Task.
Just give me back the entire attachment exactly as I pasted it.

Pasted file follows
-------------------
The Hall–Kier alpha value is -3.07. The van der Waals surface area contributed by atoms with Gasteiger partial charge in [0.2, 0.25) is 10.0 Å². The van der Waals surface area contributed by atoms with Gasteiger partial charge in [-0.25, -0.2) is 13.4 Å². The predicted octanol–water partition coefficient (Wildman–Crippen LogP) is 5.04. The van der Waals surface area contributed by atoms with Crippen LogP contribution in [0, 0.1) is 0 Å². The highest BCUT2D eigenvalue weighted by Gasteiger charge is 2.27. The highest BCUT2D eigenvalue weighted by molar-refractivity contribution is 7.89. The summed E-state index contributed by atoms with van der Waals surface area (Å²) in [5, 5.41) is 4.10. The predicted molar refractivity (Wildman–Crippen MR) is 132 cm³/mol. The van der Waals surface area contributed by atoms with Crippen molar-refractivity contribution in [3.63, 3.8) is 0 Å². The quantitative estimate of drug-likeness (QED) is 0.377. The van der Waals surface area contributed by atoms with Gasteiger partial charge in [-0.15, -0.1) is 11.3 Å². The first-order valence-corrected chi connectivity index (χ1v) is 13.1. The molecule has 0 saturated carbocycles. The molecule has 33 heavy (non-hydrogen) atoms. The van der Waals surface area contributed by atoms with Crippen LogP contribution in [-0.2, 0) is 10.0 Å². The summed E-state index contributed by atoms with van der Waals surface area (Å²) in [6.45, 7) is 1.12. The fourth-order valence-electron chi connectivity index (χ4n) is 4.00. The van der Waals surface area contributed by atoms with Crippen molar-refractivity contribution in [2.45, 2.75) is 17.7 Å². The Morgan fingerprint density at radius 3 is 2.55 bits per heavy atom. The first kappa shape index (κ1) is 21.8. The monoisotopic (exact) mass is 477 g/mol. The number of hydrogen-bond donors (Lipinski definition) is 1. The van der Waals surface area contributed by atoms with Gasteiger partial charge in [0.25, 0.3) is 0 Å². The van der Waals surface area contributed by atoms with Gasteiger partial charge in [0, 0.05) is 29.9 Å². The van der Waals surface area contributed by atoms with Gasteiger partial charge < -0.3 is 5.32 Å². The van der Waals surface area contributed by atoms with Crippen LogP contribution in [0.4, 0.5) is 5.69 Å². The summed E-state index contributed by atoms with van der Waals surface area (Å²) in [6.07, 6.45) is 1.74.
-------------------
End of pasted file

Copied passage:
The Hall–Kier alpha value is -3.07. The van der Waals surface area contributed by atoms with Gasteiger partial charge in [0.2, 0.25) is 10.0 Å². The van der Waals surface area contributed by atoms with Gasteiger partial charge in [-0.25, -0.2) is 13.4 Å². The predicted octanol–water partition coefficient (Wildman–Crippen LogP) is 5.04. The van der Waals surface area contributed by atoms with Crippen LogP contribution in [0, 0.1) is 0 Å². The highest BCUT2D eigenvalue weighted by Gasteiger charge is 2.27. The highest BCUT2D eigenvalue weighted by molar-refractivity contribution is 7.89. The summed E-state index contributed by atoms with van der Waals surface area (Å²) in [5, 5.41) is 4.10. The predicted molar refractivity (Wildman–Crippen MR) is 132 cm³/mol. The van der Waals surface area contributed by atoms with Crippen molar-refractivity contribution in [3.63, 3.8) is 0 Å². The quantitative estimate of drug-likeness (QED) is 0.377. The van der Waals surface area contributed by atoms with Gasteiger partial charge in [-0.15, -0.1) is 11.3 Å². The first-order valence-corrected chi connectivity index (χ1v) is 13.1. The molecule has 0 saturated carbocycles. The molecule has 33 heavy (non-hydrogen) atoms. The van der Waals surface area contributed by atoms with Crippen LogP contribution in [-0.2, 0) is 10.0 Å². The summed E-state index contributed by atoms with van der Waals surface area (Å²) in [6.45, 7) is 1.12. The fourth-order valence-electron chi connectivity index (χ4n) is 4.00. The van der Waals surface area contributed by atoms with Crippen molar-refractivity contribution in [2.45, 2.75) is 17.7 Å². The Morgan fingerprint density at radius 3 is 2.55 bits per heavy atom. The first kappa shape index (κ1) is 21.8. The monoisotopic (exact) mass is 477 g/mol. The number of hydrogen-bond donors (Lipinski definition) is 1. The van der Waals surface area contributed by atoms with Gasteiger partial charge in [0.25, 0.3) is 0 Å². The van der Waals surface area contributed by atoms with Gasteiger partial charge in [0, 0.05) is 29.9 Å². The van der Waals surface area contributed by atoms with Gasteiger partial charge < -0.3 is 5.32 Å². The van der Waals surface area contributed by atoms with Crippen LogP contribution in [0.4, 0.5) is 5.69 Å². The summed E-state index contributed by atoms with van der Waals surface area (Å²) in [6.07, 6.45) is 1.74.